Haberstroh: Warriors. They just went 83-20 while having a roster younger than the league average. They're still growing. The Warriors should have all their key players back, a shrewd coach and a whip-smart training staff to maximize their talent. This is an easy pick for me.
Strauss: My first thought is to pick the Warriors again, but let's see how the rosters shake out this offseason. Golden State has decisions to make about whether some of its veterans come back (David Lee, Leandro Barbosa, Marreese Speights) and how to replace Alvin Gentry on the bench. The Cavs are also a strong choice, given that they just made the Finals despite season-ending injuries to Varejao, Love and Irving. It's hard to count on any of those guys for health, but at least one of them should make it through next season.
5. Who will finish with more NBA rings: LeBron or Steph?
Adande: LeBron. I think Steph has at least one more in him, but LeBron has the benefit of a head start and the fact that he is a one-man championship contender. Just think about who Curry has already leapfrogged in the ring race, though: Kevin Durant, Derrick Rose, Dwight Howard, Chris Paul ... talk about a quick release.
Elhassan: LeBron, for two reasons: First, he already has a head start (2-1) over Curry. Second, playing in the Eastern Conference means an almost perpetually easier path to the NBA Finals.
Gutierrez: LeBron. Not to forecast gloom and doom for the Warriors in the near future, but every season won't be as magical as this one. The personnel changes. The coaching staff changes. And little things like that can alter chemistry. Besides, if the Spurs upgrade via free agency, the Warriors will have a heck of a time getting past them. To project two more titles for Steph right now is difficult. To project one more for LeBron, well, it's almost expected.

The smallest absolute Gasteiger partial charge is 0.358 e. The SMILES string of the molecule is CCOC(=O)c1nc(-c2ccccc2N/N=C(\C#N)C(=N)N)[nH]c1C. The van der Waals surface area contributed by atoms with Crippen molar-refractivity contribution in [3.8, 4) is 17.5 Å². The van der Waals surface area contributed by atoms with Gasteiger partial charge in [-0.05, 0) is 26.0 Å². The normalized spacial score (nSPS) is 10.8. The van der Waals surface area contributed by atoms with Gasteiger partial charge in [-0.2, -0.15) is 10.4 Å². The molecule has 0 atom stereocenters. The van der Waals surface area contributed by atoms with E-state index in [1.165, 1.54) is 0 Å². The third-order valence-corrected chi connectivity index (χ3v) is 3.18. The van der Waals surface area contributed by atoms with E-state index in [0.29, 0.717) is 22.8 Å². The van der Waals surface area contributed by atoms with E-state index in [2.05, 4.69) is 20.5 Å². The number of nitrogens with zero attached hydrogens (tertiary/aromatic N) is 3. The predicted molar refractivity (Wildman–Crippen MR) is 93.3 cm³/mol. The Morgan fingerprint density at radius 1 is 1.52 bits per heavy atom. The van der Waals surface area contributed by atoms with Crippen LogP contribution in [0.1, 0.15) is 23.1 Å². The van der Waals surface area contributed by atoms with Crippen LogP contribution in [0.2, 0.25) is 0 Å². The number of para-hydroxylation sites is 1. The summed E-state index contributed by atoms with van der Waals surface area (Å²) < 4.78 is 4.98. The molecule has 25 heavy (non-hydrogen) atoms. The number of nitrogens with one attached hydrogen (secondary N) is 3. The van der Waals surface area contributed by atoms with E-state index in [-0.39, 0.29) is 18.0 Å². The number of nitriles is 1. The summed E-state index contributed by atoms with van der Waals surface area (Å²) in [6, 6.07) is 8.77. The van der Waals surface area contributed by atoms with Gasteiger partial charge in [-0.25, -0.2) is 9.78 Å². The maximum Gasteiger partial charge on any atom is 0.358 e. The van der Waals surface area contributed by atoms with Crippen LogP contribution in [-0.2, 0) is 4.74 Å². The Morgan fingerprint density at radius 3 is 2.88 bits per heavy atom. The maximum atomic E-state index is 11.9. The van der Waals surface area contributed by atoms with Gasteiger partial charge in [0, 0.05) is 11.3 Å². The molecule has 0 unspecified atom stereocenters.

Haberstroh: I'll go with Stephen Curry, but predicting the next decade is a fool's errand. Curry just turned 27, his team has the makings of a dynasty, and I expect him to have the career longevity of Ray Allen and Steve Nash. Those are some pretty good indicators next to James, who will turn 31 in December and has the mileage of someone five years older.
Strauss: LeBron is a safer bet because Curry would need two more championships over their respective careers to take the lead. I'm pretty sure "two more championships" is one of those easier said than done things. Also, the Cavs get to go through a conference where teams like the Brooklyn Nets serve as playoff fodder.